This week brought welcome updates from D2L that go a long way towards addressing the issues we raised. As of Monday, I noticed that the ‘Why Brightspace? Results’ page now has links to supporting material for each claim, and the UWM claim has been reworded. Today, D2L released a blog post explaining these changes and admitting the mistakes. D2L even changed the web page to allow text selection for copy / paste. From the blog post:

Everyone wants more from education and training programs—so it’s critical that our customers are part of the process of measurement and constant improvement.

At Fusion, our customers came together to share new ideas and practices to push education forward. They like to hear about the amazing results, like U-Pace, which we post on our website. In our excitement to share the great results our customers are seeing through their programs, we didn’t always provide the details around the results. When we make mistakes, it’s our job to fix it—as we are doing now.

U-Pace is the specific program at UWM (course redesign from large lecture to self-paced / mastery approach), and D2L now links to a documented case study and quotes this case study in the blog post.

We have a Customer Success Program in place where approvals from our clients are acquired before we post anything about them. Stories are revisited every six months to make sure that they’re still valid and accurate. However, a recent customer success story was mistakenly posted on our website without their permission or knowledge. We will be doubling down on our efforts to help ensure that this doesn’t happen again, and we will work harder to provide citations for all the facts.

This “without their permission or knowledge” paragraph refers to a claim about CSULB.

Make no mistake, we’re extremely proud of what our clients are accomplishing. Our customers’ innovation, dedication, and just plain awesomeness is making a huge difference—and we’re proud to be a part of it. We will continue to measure and improve our offerings, listen to our community for suggestions, and when warranted, share their results. Here’s to them!

Kudos to D2L for these admissions and changes. Well done.

Notes and Caveats

While the overall change is very positive, I do have a few additional notes and caveats to consider.

  • The blog post today should have come from Renny Monaghan (Chief Marketing Officer) or John Baker (CEO). The blog post was written by Barry Dahl[1], and unless I misunderstand he is their lead for community engagement – building a user community that is mostly behind-login and not public-facing. The “mistakes” were made in official marketing and company communications. The leader of the department in charge of official messaging (Renny) or the company leader (John) should have taken ownership of what happened in the past and the corrections they are making.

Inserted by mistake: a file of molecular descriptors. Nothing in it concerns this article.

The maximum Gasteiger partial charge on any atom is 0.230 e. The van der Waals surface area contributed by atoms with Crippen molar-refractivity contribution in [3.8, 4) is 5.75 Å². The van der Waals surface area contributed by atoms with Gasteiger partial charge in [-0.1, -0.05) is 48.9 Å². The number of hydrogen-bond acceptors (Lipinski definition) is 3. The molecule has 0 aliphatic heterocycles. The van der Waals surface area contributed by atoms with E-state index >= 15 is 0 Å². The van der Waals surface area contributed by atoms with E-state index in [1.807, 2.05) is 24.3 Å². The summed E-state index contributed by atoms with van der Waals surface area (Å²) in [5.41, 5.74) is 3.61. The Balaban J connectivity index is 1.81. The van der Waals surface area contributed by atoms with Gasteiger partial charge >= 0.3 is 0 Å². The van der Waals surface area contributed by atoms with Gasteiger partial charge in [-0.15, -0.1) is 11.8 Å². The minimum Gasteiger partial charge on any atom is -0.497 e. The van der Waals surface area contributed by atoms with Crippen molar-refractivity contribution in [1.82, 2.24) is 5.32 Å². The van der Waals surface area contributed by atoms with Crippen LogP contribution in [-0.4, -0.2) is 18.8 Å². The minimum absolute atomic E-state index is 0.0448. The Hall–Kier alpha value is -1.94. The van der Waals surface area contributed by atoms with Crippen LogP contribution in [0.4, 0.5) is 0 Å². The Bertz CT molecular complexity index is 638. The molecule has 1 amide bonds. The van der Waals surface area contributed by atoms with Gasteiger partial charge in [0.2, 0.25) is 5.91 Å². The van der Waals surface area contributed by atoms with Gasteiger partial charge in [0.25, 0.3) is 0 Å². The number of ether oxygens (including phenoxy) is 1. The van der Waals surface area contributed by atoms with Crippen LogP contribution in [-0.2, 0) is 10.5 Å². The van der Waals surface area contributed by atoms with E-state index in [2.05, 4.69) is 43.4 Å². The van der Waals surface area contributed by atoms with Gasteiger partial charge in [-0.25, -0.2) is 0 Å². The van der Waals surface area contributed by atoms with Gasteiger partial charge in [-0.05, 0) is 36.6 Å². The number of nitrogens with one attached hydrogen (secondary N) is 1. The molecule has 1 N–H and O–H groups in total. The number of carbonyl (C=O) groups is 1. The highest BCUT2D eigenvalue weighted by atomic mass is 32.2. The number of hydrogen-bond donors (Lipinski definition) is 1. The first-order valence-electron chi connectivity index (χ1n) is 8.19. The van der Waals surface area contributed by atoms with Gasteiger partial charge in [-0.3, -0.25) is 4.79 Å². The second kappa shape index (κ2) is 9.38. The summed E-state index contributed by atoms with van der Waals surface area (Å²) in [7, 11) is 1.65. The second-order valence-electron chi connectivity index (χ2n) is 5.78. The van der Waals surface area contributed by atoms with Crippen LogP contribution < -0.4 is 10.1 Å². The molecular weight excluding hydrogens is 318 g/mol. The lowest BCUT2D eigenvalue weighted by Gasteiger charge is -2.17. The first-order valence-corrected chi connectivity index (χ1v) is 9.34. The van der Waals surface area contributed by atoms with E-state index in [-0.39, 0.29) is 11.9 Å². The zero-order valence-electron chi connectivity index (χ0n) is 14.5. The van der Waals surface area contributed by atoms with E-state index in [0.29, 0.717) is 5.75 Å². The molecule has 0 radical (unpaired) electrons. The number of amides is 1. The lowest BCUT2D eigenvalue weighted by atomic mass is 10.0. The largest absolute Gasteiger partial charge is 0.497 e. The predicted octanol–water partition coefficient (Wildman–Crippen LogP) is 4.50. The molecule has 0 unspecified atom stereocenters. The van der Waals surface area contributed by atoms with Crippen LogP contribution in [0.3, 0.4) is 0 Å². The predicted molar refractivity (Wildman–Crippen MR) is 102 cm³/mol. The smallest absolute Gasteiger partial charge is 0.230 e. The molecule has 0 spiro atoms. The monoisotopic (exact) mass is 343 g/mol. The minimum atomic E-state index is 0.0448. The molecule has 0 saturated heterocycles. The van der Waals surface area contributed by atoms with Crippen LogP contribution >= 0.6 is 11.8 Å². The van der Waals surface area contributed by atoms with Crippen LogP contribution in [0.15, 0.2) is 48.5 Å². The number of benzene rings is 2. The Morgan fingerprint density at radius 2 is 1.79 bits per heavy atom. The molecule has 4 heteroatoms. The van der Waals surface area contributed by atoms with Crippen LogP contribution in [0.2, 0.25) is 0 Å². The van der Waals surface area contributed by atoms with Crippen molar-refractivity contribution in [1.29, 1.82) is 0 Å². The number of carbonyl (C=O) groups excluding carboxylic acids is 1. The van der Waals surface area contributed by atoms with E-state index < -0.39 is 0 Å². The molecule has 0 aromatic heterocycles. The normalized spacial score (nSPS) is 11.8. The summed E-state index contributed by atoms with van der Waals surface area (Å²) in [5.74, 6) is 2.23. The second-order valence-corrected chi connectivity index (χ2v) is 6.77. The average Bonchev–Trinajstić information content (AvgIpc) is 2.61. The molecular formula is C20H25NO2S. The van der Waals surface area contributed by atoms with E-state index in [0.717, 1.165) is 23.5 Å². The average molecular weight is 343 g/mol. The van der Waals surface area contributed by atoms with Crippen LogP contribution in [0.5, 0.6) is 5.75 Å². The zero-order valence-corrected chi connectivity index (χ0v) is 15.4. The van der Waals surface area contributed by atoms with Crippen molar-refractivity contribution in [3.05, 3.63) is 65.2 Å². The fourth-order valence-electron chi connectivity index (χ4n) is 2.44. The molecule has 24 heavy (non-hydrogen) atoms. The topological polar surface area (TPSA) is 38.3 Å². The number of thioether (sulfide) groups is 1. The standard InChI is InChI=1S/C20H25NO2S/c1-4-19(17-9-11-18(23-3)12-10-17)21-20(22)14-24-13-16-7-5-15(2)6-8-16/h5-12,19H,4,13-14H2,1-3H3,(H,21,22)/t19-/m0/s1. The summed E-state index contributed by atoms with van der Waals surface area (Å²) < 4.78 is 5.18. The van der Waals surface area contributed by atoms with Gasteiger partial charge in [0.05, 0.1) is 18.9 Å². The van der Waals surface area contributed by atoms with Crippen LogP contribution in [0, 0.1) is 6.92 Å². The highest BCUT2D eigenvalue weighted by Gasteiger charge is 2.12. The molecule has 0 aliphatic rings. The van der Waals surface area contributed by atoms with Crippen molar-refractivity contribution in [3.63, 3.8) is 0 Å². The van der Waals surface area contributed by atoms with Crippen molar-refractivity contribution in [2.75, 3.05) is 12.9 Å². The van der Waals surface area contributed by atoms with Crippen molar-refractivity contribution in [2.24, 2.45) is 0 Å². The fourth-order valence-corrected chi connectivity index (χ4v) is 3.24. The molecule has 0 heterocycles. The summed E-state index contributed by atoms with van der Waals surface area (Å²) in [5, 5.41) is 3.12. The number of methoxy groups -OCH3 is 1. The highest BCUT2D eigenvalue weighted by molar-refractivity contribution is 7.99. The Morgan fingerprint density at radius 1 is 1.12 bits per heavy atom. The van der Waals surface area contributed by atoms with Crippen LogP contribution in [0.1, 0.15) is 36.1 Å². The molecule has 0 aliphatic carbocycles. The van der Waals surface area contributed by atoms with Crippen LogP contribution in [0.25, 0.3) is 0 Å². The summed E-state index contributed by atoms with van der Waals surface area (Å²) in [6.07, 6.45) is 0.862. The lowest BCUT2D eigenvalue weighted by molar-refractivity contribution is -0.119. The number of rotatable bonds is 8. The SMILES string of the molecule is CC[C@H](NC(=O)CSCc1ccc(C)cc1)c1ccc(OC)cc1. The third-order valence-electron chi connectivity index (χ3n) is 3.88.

• In the blog post section describing the U-Pace program at the UWM, I would have included the description of moving from large lecture to self-paced / mastery approach. That change should not be embedded as one of “many factors that came together for UWM to achieve the results that they did, and that the increases in student success are not all attributed to their use of Brightspace.” That change to self-paced / mastery was the intervention, and all other factors are secondary. The case study describes the program quite well, but such an omission in the blog post is misleading.
  • The blog post only references UWM and CSULB examples, yet the ‘Why Brightspace? Results’ page added links to all claims. Changing them all was the right move.
  • Apparently, specific criticisms do not carry a CC-BY license.

These are welcome changes.

  1. For what it’s worth, Barry does great work for the company

The post Giving D2L Credit Where Credit Is Due appeared first on e-Literate.

Unizin Updates on Florida State System and Acquisition of Courseload

Wed, 2015-07-22 19:29

By Phil HillMore Posts (345)

I’m not sure when e-Literate was awarded the exclusive rights for non-PR Unizin coverage, but there were two announcements this week to cover.

State University System of Florida Joins

The first announcement is an update and confirmation of my recent post about the new associate membership option. If a member institution (one of the 11 members paying $1.050 million) sponsors their statewide system, that system can join Unizin as “associate members” for $100 thousand per year but without retaining a board seat and vote on product direction. The week the State University System of Florida (SUSFL) announced they are joining Unizin.